This special day gives our members the opportunity to visit the sanctuary and see how their donations make an important impact on the lives of our primate residents, but we can’t pull it off without the help of volunteers.

If you or someone you know is interested in joining our Special Event Volunteer Team, please email Melanie at

We hope that you will join our team and become part of this amazing experience!

How to Eat and Run!

Laura Clifford April 06, 2015 Comments (0)

All animals have unique traits that help them survive in their natural habitats. It’s interesting to see the qualities that some animals share, and the ways that they can benefit from them. One of the unique characteristics that some monkeys, as well as a few other types of mammals have, are food pouches.

Many people have hamsters as a first pet growing up. If that was the case for you, then you know that hamsters have little pouches in their cheeks that they can use to store food. You might be surprised to know that this is also true of many old world monkeys. The majority of our monkey residents are macaques, and macaques are one of many monkey species that have food pouches.

These pouches come in handy in the wild when a monkey might have to quickly flee from a dangerous situation, but doesn’t want to leave its food behind. Cheek pouches in monkeys can expand to about the size of their stomach when they are filled with food. When they need to, monkeys with food pouches can stuff food into the pouches, and store it there to eat later. The pouches are situated in the cheeks, and expand down into the throat area. Sometimes food is hard to come by, so they cannot afford to leave their food behind in the event of a predator attack, and the pouches leave their hands free so they can move quickly through trees.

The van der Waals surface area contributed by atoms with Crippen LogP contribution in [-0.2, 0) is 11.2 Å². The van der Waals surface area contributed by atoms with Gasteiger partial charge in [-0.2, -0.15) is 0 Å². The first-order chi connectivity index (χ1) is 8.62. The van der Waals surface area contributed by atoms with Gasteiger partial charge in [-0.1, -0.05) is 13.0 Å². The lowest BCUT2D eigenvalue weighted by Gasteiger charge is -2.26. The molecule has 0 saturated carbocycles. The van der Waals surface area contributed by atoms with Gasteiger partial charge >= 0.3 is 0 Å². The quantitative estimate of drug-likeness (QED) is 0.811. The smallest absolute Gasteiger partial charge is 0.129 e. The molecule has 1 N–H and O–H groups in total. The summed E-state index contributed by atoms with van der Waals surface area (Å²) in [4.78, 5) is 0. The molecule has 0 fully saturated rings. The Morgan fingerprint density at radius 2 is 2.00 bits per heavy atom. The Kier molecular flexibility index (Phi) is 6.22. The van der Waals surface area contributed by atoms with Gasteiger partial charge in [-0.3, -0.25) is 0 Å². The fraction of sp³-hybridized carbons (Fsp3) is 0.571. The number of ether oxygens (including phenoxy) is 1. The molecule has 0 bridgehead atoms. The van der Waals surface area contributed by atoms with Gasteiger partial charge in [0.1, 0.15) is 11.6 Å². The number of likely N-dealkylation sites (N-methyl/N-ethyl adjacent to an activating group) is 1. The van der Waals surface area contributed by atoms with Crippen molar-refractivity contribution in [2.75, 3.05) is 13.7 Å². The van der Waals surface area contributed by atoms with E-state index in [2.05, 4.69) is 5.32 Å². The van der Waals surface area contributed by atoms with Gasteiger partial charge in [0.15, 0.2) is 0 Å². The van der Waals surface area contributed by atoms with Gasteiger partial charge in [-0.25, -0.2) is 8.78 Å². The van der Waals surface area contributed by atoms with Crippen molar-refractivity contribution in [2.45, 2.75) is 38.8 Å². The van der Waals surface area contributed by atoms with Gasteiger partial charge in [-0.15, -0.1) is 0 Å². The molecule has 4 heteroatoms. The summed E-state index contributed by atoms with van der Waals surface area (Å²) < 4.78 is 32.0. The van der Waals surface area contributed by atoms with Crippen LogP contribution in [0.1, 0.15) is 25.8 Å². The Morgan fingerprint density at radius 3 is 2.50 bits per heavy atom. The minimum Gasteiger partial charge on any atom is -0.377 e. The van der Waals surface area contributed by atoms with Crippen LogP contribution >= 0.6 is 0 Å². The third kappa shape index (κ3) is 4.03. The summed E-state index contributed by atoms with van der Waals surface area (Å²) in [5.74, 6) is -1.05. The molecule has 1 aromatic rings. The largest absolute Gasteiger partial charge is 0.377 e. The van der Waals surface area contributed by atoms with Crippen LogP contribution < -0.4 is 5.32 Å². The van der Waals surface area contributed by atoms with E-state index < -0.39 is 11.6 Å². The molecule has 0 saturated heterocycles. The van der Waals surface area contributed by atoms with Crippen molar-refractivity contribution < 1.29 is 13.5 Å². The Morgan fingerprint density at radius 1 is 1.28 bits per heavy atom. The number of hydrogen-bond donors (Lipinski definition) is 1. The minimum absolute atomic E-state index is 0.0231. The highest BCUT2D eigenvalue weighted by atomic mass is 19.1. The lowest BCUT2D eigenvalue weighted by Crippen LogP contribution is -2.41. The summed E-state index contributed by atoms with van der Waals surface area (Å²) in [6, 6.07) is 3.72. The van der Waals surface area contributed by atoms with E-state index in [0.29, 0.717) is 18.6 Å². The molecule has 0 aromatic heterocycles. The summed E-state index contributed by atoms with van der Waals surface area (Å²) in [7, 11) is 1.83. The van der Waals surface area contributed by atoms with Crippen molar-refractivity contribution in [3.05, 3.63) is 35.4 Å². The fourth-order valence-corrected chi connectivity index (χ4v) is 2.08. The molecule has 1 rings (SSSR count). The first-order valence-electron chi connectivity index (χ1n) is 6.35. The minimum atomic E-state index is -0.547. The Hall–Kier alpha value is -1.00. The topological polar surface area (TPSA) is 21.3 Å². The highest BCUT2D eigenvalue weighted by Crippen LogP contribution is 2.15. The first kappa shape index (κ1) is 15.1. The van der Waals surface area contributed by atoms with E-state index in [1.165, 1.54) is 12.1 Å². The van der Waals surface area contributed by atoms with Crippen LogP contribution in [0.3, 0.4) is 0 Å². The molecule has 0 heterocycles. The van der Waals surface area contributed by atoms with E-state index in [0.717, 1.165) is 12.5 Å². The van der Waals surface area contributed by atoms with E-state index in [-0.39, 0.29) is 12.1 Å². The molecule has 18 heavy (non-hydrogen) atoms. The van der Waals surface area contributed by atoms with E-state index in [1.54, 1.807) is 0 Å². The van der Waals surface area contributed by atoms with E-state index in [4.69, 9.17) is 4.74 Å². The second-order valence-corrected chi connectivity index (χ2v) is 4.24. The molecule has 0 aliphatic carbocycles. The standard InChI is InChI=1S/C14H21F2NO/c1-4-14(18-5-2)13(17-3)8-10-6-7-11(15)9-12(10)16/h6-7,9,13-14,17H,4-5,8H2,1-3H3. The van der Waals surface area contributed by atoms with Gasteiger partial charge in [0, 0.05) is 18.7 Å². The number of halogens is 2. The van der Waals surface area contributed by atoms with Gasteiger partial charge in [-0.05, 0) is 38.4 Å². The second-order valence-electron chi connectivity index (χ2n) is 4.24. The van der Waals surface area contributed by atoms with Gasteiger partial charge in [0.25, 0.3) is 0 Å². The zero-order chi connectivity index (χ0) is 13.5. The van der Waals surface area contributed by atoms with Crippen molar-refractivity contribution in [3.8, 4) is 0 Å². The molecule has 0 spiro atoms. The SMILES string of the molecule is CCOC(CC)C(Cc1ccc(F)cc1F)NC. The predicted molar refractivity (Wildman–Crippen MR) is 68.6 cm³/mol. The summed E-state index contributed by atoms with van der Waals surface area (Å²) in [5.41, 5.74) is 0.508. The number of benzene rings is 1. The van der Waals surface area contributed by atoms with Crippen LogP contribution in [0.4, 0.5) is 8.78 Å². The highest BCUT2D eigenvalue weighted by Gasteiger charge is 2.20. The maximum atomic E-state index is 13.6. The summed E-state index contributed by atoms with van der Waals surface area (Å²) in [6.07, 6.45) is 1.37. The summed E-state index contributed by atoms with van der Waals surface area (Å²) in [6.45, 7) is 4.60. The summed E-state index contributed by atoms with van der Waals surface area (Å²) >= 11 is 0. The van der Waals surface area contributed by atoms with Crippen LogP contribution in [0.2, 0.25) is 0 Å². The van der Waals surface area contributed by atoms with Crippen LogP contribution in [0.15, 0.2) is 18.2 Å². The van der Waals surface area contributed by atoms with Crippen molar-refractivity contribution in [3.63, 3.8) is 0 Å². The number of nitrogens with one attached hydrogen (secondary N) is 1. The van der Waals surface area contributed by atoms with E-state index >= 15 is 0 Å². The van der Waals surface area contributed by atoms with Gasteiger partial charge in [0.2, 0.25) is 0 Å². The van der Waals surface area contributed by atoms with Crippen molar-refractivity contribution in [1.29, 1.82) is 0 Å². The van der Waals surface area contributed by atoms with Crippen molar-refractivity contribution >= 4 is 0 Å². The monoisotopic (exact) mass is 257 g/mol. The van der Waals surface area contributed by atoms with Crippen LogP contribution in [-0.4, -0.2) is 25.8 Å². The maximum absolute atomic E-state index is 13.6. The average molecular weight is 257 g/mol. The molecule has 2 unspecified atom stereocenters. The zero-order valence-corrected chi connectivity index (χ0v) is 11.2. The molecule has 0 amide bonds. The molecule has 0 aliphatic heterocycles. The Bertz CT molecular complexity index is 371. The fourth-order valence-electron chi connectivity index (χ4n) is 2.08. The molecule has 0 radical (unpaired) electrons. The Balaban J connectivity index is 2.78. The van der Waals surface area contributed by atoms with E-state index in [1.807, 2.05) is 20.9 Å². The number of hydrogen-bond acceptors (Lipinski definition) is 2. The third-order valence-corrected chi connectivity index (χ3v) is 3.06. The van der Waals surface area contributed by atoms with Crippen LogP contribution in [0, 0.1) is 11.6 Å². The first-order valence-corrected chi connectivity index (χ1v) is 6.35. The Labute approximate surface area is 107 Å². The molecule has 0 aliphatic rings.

Carlos filling his pouches with food.


At the PRC our residents don’t have to worry about predators, but they do have to pay close attention to the other monkeys in their group. Monkeys have very delicate hierarchies and the more monkeys there are in a family group, the more important it becomes to keep the peace. The alpha male and/or female will always get first pick from the food that is given. We make sure to feed in many different areas of the enclosure so that everyone will get some food, and no one goes hungry. Even so, the lower ranking individuals in the group have to pay attention to where the more dominant monkeys are, and they will quickly more out of the way if a more dominant monkey becomes interested in their food. This is where food pouches come in handy! They can quickly stuff some food into their pouches, and move to the next feed basket without causing any conflict with the more dominant monkeys.

Rainey filling her food pouches.


So whether in the wild or at our sanctuary, food pouches ultimately serve the same purpose: to keep a monkey from going hungry when they have to get away in a hurry!

It’s Lunch Time!

Brandi Hunt March 15, 2015 Comments (2)

Part of our daily routine at the PRC is making lunch and dinner for the primates. We have created a Daily Cookbook full of different, creative recipes that the staff has formulated to be healthy and nutritious for our residents.  

This recipe is measured to feed lunch for the chimps and a smaller portion to the monkeys for dinner. Most of our recipes look and smell so delicious that the staff and volunteers always want to try a bite! Each day is always different from the next and our residents never get the same meal over several weeks. Our staff just loves to invent new recipes, so we are always adding to our cookbook!

Below is definitely a favorite for our chimps and monkeys, and we would like to share it with you! Try it at home and see what you think! Remember, this is a large portion (feeding 50 primates) so you will need to cut down.